Ivory Coast’s president Alassane Ouattara says justice must be served to the victims of the 2010 post-election violence, following the acquittal of ex-president Laurent Gbagbo by the International Criminal Court.
Outtara told Radio France International, on the sidelines of the African Union Summit in Addis Ababa, that his comments on the acquittal have to be reserved, since ‘it’s an ongoing trial’.
But he added: “Someone must be responsible for the 3,000 deaths. I hope that justice will shine a light on that, it is what the victims are asking for.”
Someone must be responsible for the 3,000 deaths.
ICC judges acquitted Gbagbo and his aide Charles Ble Goude on charges stemming from a wave of violence after disputed elections in the west African nation in 2010.
More than 3,000 people died on both sides of the Ivory Coast conflict after Gbagbo refused to concede defeat to Ouattara, his internationally backed rival.
Gbagbo, the first former head of state to stand trial at the ICC, is currently living in Belgium under conditions pending a possible prosecution appeal following the acquittal on January 15.
He had been held in the Netherlands since 2011.
The ICC’s unwillingness to let Gbagbo return to Ivory Coast is thought to have been linked to the country’s refusal to surrender Gbagbo’s first wife, Simone, despite an outstanding ICC warrant for her arrest for her role in the post-election violence.
She was convicted and jailed by the courts there in 2015, but Ouattara granted her an amnesty last year along with 800 others.
Investigations must continue
Ouattara denied that any pressure had been brought to bear on the ICC to prolong the detention or trial of Gbago.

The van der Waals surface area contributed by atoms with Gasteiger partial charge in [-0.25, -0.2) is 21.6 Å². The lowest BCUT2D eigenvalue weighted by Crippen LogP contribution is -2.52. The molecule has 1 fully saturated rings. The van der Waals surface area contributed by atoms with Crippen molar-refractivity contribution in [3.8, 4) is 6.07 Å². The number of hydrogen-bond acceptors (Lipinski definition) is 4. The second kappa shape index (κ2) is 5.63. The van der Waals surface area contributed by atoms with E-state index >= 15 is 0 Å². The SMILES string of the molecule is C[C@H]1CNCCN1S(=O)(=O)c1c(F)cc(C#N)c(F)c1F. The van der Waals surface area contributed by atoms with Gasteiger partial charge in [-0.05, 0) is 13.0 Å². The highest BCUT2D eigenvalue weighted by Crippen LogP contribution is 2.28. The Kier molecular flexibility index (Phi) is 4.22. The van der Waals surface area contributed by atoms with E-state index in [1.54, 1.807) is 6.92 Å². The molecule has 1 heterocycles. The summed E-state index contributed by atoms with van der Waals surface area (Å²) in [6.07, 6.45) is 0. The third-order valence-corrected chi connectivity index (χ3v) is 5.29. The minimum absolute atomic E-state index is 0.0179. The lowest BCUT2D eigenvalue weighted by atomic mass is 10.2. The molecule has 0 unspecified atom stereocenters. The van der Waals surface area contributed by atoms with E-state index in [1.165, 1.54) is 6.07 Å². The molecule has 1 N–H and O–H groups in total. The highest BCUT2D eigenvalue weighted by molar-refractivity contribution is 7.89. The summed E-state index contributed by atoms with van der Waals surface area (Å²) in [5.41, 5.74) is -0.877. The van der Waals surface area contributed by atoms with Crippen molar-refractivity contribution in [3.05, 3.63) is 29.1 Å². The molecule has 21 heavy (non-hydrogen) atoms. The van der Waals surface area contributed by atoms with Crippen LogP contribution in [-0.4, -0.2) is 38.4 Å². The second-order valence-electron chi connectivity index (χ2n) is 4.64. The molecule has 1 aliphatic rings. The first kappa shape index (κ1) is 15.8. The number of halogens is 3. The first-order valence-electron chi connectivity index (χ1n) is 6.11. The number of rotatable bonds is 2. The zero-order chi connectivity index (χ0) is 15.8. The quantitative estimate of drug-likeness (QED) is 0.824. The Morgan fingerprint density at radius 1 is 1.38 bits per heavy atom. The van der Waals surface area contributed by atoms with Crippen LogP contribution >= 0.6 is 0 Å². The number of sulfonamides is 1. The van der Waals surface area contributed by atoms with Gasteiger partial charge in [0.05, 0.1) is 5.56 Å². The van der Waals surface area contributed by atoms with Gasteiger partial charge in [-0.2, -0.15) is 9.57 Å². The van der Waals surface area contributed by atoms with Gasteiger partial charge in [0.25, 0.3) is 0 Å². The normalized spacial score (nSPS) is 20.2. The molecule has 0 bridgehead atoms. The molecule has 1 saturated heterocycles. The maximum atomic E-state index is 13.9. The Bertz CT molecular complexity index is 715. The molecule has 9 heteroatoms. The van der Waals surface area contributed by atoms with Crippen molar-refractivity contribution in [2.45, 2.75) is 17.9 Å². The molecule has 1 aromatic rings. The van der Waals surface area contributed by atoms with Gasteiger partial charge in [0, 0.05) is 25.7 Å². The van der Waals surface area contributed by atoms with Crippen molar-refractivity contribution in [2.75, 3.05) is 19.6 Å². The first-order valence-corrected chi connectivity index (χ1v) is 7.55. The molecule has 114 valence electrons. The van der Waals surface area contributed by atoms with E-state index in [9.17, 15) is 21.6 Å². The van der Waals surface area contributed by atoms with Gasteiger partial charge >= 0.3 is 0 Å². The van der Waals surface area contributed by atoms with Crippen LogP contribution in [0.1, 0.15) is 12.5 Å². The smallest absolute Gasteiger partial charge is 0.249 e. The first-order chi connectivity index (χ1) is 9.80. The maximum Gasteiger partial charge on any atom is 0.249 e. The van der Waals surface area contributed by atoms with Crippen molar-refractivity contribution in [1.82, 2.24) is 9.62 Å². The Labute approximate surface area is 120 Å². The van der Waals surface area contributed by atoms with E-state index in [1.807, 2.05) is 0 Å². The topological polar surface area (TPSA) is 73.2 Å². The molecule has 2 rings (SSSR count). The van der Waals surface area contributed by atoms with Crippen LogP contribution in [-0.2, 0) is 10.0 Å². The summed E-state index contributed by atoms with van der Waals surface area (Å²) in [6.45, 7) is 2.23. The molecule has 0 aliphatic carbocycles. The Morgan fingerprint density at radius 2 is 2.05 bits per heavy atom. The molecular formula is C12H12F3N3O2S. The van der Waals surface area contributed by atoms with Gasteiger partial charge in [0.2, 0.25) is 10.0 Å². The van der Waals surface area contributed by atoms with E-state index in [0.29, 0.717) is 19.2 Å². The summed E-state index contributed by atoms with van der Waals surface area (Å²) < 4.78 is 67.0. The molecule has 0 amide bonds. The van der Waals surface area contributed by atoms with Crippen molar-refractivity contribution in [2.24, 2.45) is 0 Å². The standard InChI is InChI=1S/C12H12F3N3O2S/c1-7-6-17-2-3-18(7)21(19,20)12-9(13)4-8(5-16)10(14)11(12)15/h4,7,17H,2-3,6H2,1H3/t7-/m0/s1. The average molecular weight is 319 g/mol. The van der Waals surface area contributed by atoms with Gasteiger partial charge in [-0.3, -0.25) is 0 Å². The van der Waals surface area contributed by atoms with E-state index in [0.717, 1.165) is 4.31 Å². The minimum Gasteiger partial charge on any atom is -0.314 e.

“Interfering with international or national justice, this is not how I manage my country… let justice take its course,” he said, refusing to discuss any possible return of Gbagbo. “Let’s wait and see.”
“We are continuing our investigations in order to establish who is responsible (for the deaths),” Ouattara said in the interview to be broadcast Monday.
Gbagbo’s release has come at a particularly tense time in Ivory Coast.
Ouattara pledges not to block Soro’s presidential ambitions
Ouattara also returned to the subject of the resignation of the speaker of the National Assembly, Guillaume Soro, who headed rebel forces during the Ivorian war, and then joined the government under Gbagbo.
Soro is a member of Ouattara’s Rally of Republicans (RDR) and is rumoured to have fallen out with Ouattara and possibly to have his own presidential ambitions.
Ouattara said he believed there were ideological differences between the two but “no problem” between them.
“I’m not a man to force anyone (to resign)… Soro believed that we did not share the same ideology. We are a social liberal party and he considers himself a Marxist. I understand that this is not compatible with his beliefs,” he said.
“He is a young man that I consider as one on my sons. I do not rule out that he will return.”
Nor did Ouattara rule out Soro standing for the presidency in 2020.
“It’s his choice, he can do as he wishes. The constitution authorises him to do so and it is not a question of me standing in the way of his candidature….”
‘I can run if I want’
With presidential elections due next year, Ouattara has not said whether he will seek another term, and the coalition he formed with Henri Konan Bedie, his former ally against Gbagbo, has collapsed.
“It’s very clear, I can run if I want. There’s a new constitution (since 2016),” he said.
“All the legal opinions that I have consulted have confirmed it. I will announce my decision in 2020. I can take a decision up until July 28, 2020,” he said.